In the never-ending debate about buying vs. leasing cars, leasing still loses. Here's why, along with a few exceptions.
Car leasing remains a popular option for Americans, but for most people, it doesn’t make much financial sense.
Consider a hypothetical car with a sticker price of $27,000. If you buy with $1,000 down, and finance it over three years at today’s average rate of 5.7 percent, your payments will be about $780 per month. After three years, you’ll have paid a total of about $29,350 and own a car that should be – if it’s depreciated by 50 percent – still worth about $14,000. Net cost if you choose to sell? $15,350.
Compare that to the cost of a typical lease: Let’s say you put the same $1,000 down, then lease it for the same three years. According to this calculator at Edmunds.com, if your car has the same $14,000 residual value and the same interest rate (known as a money factor in lease lingo) you’ll pay $567 per month. Three years later, you’ll be out $20,412 – about $5,000 more – and you’ll be car shopping again.
Check out the following news story that addresses the lease vs. own question, then meet me on the other side for more.
But what about the “advantages” of leasing?
“OK,” someone might say – “but what about the perks of leasing?” Answer: What perks? Let’s look at what buyers get.
- The privilege of being sleek or being a slob. If the car’s yours, you can do what you want with it. That means you can customize it to your heart’s (and wallet’s) content – custom paint, rims, tinting, a trendy spoiler, an amped-up sound system, whatever. It also means it’s OK to eat fast food inside and it won’t matter if you spill a little ketchup or soda. You can smoke inside if you want. You can leave it messy and not wash it for months. Of course, all this might affect resale value, so I’m not saying you should – just that you can. Remember, a leased car is essentially a rental car.
- You can go anywhere. You don’t have to worry about mile limits or extra fees for going over. Meanwhile, according to Edmunds.com, leasers usually face annual limits of between 12,000 and 15,000 miles per year, with expensive per-mile penalties for going over. Owners can go on long, impromptu road trips without worry. They can drive to Mexico or Canada without having to get anyone else’s permission, something you often can’t do with a leased car.
- You own something of value. The biggest and most obvious benefit of ownership is: It’s yours. Once you pay it off, your only costs are fuel and maintenance. You can drive it until it has to be towed to the junkyard, or you can sell it to somebody else while it still has a high resale value and use that money toward another (new, if you want) vehicle.
- You can get out if you have to. You’re suddenly offered a great job in Tokyo. What will you do with your car? If you own it, you can sell it. Granted, you may take a bath, especially if you just bought it. But at least there’s an exit: With a lease, your only out – other than simply making all of your payments in full – is finding someone to take it over. (See How to Get Out of a Car Lease.)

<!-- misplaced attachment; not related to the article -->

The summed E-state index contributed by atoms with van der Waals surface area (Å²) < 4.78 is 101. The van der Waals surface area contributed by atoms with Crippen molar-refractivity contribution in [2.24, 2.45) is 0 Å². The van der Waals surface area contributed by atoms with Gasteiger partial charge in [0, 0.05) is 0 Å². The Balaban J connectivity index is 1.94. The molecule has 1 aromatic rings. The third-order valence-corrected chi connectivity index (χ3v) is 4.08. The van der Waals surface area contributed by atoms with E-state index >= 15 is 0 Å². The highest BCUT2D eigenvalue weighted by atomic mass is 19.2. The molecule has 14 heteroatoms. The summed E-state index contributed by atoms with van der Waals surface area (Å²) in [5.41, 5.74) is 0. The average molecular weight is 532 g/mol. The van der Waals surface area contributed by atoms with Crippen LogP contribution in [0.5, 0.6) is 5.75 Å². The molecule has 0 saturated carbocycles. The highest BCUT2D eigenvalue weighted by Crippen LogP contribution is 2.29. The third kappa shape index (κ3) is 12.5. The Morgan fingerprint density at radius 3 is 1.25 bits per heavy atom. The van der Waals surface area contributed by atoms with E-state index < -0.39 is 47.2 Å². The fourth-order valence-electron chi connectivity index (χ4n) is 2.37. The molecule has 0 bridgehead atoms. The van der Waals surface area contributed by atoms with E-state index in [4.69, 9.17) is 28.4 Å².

So why does anyone lease?
You probably figured that one out when you read the example above: It’s not easy to cough up $800 every month for car payments.
To put it bluntly, most people who lease are paying lower monthly payments so they can drive a car they could otherwise not afford. And if they aren’t setting money aside, and also insist on a new car every three years, they’re going to get stuck in a leasing cycle because their budget and lifestyle won’t allow them to ever afford to buy one.
Is there anyone who leasing really makes sense for? Sure. There are situations where it might…
- You can’t afford a newer car, but need one because your job entails driving clients around – think real estate agents. (Although they may run into mileage-limit issues.)
- You really don’t feel safe in anything less than a late-model car, you don’t have the cash, and you can’t afford the payments to buy one.
- The lease is subsidized by the manufacturer or dealer to the extent that it’s actually cheaper than buying with borrowed money. You can use a lease vs. purchase calculator to find out, or better yet, do the math I did above: Simply add the total lease vs. loan payments and see what you come up with. If you need a calculator to see what the payments are to buy, here’s one from MSN.
You take over a discounted lease from someone who can no longer afford it on a site like LeaseTrader.com.
The best solution
I’m 56 years old and I’ve never bought, or leased, a new car in my life. The car I drive today is a 2000 Mercedes S430. It costs approximately $80,000 new. I bought it several years ago with 75,000 miles on it for about $20,000 cash. I’ve put about 50,000 miles on it since then, and just the other day somebody offered me $12,000 for it.
I take care of my car, and thus far, it’s taken care of me. It’s a much nicer, safer, and more luxurious car than those of most of my friends, which is odd because nearly all of them paid more for their cars – a lot more – than I did. That’s because they bought or leased them new.
The person who bought my car new essentially paid $60,000 for 75,000 miles. I’ve thus far paid about $8,000 for 50,000 miles.
What more do I need to say?